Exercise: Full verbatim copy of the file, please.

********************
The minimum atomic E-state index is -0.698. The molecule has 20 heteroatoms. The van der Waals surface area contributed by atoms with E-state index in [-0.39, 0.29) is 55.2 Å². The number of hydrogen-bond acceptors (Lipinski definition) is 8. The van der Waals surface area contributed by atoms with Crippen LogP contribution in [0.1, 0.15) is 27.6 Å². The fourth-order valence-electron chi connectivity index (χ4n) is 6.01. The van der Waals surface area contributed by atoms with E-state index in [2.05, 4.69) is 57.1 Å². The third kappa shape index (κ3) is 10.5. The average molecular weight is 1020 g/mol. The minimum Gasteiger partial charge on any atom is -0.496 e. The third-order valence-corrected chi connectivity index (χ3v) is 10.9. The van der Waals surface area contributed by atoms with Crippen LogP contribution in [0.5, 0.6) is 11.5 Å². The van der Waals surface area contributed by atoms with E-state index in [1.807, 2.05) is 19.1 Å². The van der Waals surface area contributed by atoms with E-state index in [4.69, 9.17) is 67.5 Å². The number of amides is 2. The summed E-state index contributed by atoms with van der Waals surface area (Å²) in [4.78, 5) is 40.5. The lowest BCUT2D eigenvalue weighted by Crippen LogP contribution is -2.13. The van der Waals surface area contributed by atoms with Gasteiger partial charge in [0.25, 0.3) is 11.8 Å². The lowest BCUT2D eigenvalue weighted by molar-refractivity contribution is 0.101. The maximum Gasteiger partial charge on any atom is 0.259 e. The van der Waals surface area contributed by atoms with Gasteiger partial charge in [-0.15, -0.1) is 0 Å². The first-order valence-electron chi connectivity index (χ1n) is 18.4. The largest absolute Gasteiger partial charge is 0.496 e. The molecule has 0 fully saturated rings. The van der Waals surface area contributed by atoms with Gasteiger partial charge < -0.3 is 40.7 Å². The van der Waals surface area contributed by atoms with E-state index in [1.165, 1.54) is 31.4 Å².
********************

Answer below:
The minimum atomic E-state index is -0.698. The molecule has 20 heteroatoms. The van der Waals surface area contributed by atoms with E-state index in [-0.39, 0.29) is 55.2 Å². The number of hydrogen-bond acceptors (Lipinski definition) is 8. The van der Waals surface area contributed by atoms with Crippen LogP contribution in [0.1, 0.15) is 27.6 Å². The fourth-order valence-electron chi connectivity index (χ4n) is 6.01. The van der Waals surface area contributed by atoms with E-state index in [2.05, 4.69) is 57.1 Å². The third kappa shape index (κ3) is 10.5. The average molecular weight is 1020 g/mol. The minimum Gasteiger partial charge on any atom is -0.496 e. The third-order valence-corrected chi connectivity index (χ3v) is 10.9. The van der Waals surface area contributed by atoms with Crippen LogP contribution in [0.5, 0.6) is 11.5 Å². The van der Waals surface area contributed by atoms with E-state index in [1.807, 2.05) is 19.1 Å². The van der Waals surface area contributed by atoms with E-state index in [4.69, 9.17) is 67.5 Å². The number of amides is 2. The summed E-state index contributed by atoms with van der Waals surface area (Å²) in [4.78, 5) is 40.5. The lowest BCUT2D eigenvalue weighted by Crippen LogP contribution is -2.13. The van der Waals surface area contributed by atoms with Gasteiger partial charge in [0.25, 0.3) is 11.8 Å². The lowest BCUT2D eigenvalue weighted by molar-refractivity contribution is 0.101. The maximum Gasteiger partial charge on any atom is 0.259 e. The van der Waals surface area contributed by atoms with Gasteiger partial charge in [-0.15, -0.1) is 0 Å². The first-order valence-electron chi connectivity index (χ1n) is 18.4. The largest absolute Gasteiger partial charge is 0.496 e. The molecule has 0 fully saturated rings. The van der Waals surface area contributed by atoms with Gasteiger partial charge < -0.3 is 40.7 Å². The van der Waals surface area contributed by atoms with E-state index in [1.165, 1.54) is 31.4 Å².